In a 10-year strategic partnership, autonomous trucking startup Waabi will provide billions of miles of driverless capacity to Uber Freight.
Waabi’s test fleet will begin commercial pilots with Uber Freight shippers between Dallas and Houston this week. Waabi will eventually switch to a Driver-as-a-Service model where carriers buy trucks with Waabi’s Driver and join Uber Freight.
Waabi’s first commercial partnership is with Uber, two years after its launch. Waabi’s AI-first approach explains its fast market entry. Waabi World, a high-fidelity closed-loop simulator, tests and teaches self-driving software in real time. Waabi has a secret sauce for deploying and scaling faster than competitors.
Waabi says so. But results speak for themselves.
“Waabi is open for business, and it’s open for business big time,” founder and CEO Raquel Urtasun told .
Before Uber sold ATG to Aurora Innovation in 2020, Urtasun led it. As part of its commercial partnership with Aurora, Uber Freight operates two lanes from Dallas to Houston and Fort Worth to El Paso.
Uber Freight’s partnership with Waabi resembles Waymo Via’s. In June 2022, they began a 10-year, multi-phase partnership. In July 2023, Waymo halted its self-driving truck program and focused on robotaxi development.
Initial deployment tie-ups are similar. Uber Freight and Waabi have a more integrated technology partnership.
“We’re talking about really connecting the software systems of both companies — network optimization, Uber Freight app, load bundling, reducing empty miles, sustainability and data benefits,” said Uber Freight head Lior Ron. “We haven’t really gone that far in connecting the robot truck and logistics network software systems intimately.”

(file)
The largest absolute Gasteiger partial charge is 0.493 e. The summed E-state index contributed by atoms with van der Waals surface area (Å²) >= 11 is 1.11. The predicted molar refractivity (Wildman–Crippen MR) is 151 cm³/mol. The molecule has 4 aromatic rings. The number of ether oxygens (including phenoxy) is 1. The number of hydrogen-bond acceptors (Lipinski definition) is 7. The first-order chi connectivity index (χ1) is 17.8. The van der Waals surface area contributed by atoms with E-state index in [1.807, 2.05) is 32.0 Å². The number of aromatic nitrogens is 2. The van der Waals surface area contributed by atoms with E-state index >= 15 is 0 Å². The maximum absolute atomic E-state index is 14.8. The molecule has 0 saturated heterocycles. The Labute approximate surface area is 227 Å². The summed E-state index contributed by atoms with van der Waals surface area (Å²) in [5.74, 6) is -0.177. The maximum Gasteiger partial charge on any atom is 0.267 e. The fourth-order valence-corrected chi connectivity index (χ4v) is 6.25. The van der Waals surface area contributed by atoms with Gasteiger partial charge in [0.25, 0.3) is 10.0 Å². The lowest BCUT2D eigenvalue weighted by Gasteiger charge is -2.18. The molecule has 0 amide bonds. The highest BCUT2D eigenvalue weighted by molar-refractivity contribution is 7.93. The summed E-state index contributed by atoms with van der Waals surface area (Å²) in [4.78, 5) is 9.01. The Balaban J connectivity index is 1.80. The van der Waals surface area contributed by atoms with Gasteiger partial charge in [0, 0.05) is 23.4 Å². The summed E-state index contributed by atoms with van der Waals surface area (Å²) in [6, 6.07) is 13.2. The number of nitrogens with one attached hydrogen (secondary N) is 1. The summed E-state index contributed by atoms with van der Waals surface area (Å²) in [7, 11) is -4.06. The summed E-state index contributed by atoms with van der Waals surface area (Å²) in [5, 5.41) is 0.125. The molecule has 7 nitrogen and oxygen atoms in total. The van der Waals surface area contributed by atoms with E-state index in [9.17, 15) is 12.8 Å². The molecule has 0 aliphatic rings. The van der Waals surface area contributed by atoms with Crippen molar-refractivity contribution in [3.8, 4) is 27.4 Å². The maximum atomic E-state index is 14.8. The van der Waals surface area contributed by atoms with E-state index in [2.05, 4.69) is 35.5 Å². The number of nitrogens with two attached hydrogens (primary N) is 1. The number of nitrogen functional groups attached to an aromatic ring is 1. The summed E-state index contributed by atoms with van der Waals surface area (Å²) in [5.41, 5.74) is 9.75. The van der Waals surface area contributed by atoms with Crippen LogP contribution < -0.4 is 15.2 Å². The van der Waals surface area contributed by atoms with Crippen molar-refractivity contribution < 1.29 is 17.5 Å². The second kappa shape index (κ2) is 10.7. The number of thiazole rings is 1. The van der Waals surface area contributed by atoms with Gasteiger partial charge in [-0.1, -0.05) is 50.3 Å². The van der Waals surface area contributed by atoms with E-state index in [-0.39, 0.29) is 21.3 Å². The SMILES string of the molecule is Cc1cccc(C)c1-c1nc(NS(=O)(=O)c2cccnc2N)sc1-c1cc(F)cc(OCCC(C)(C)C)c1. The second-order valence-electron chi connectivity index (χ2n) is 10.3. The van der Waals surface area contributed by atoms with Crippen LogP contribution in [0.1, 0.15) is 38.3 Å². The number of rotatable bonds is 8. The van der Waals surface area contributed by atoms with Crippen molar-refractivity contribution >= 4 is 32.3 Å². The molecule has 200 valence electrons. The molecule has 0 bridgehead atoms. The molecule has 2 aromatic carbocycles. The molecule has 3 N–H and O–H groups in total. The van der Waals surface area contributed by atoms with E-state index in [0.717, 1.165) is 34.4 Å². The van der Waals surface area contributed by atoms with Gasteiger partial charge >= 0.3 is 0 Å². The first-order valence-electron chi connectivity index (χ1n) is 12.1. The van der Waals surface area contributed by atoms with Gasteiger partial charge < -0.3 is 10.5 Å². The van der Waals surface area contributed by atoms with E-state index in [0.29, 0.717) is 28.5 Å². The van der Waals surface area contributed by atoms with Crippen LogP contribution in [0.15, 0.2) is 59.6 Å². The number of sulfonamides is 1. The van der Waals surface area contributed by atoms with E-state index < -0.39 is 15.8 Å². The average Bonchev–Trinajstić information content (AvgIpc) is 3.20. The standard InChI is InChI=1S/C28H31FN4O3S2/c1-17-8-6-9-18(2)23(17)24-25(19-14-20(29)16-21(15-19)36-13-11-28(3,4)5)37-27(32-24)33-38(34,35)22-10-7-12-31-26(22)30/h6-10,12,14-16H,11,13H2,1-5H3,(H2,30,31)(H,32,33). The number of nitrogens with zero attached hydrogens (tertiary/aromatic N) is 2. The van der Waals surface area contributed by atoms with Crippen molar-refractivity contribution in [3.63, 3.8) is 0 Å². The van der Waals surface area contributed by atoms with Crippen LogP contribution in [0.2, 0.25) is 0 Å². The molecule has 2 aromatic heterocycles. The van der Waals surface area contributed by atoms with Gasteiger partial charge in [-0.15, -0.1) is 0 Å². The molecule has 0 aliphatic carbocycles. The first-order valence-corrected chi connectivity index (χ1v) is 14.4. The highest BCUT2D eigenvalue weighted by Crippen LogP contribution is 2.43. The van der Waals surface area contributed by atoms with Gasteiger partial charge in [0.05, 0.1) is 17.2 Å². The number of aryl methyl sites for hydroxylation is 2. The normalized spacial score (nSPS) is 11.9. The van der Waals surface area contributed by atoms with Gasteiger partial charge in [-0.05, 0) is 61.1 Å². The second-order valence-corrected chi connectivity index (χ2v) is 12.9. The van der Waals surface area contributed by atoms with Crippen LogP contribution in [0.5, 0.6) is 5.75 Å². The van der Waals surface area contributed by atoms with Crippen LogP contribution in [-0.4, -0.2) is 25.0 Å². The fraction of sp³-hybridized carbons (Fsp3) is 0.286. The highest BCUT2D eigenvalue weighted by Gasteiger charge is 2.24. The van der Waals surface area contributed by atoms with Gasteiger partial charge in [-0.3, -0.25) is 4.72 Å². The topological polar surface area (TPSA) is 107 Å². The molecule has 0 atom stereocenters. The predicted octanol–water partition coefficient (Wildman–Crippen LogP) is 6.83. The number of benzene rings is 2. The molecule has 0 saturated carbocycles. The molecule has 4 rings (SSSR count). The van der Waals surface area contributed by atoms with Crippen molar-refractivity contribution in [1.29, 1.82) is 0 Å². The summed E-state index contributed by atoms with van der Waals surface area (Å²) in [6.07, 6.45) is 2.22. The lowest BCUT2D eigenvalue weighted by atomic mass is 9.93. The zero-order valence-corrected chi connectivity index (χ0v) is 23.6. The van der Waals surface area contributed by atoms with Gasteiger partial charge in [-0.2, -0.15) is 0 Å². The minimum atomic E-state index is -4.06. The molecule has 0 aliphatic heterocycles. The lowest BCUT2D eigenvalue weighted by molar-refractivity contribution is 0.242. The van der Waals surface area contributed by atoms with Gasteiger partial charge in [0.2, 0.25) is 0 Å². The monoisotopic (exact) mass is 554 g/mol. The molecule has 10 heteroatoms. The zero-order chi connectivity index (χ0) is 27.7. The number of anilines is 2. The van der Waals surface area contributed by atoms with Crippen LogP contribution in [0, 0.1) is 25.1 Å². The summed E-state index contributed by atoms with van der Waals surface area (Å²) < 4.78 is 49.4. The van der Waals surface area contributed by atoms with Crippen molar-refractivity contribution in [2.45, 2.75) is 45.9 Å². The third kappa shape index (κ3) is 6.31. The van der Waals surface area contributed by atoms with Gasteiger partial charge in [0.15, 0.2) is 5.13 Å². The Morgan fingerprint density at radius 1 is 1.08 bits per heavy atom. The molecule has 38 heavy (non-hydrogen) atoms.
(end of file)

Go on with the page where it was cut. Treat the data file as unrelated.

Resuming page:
To reduce adoption friction, Urtasun called the partnership a “Driver-as-a-Service bundle” that gives carriers access to the entire AV trucking ecosystem. This bundle includes transfer hubs, load matching, roadside assistance, and maintenance.
Due to the complexity of the partnerships, Uber Freight and Waabi have sought shippers that can commit to five to 10-year pilots to understand how AVs will affect operations, supply chain, and network deployment.
“From our perspective, it’s a continuous deployment and ramp up,” Ron said—Uber Freight has hundreds of shippers waiting to deploy AV tech.
Waabi will start running freight for shippers on one Texas lane between distribution centers, but it hopes to quickly expand beyond the Houston-Dallas corridor and Texas. For initial testing, all trucks will have a safety driver in the front seat, but the bundle will remove the driver for autonomous driving.
“When Waabi is ready to get the driver out, we can basically start a full commercial driverless deployment,” Ron said.
Uber Freight, which lost 30% year-over-year in the second quarter due to “the challenging freight market cycle,” is betting long-term on Waabi.
“We’re looking at the exponential growth that will start when the driver is out,” Ron said. Because shippers say, ‘I needed that tech yesterday,’ demand explodes and bottom line implications follow.”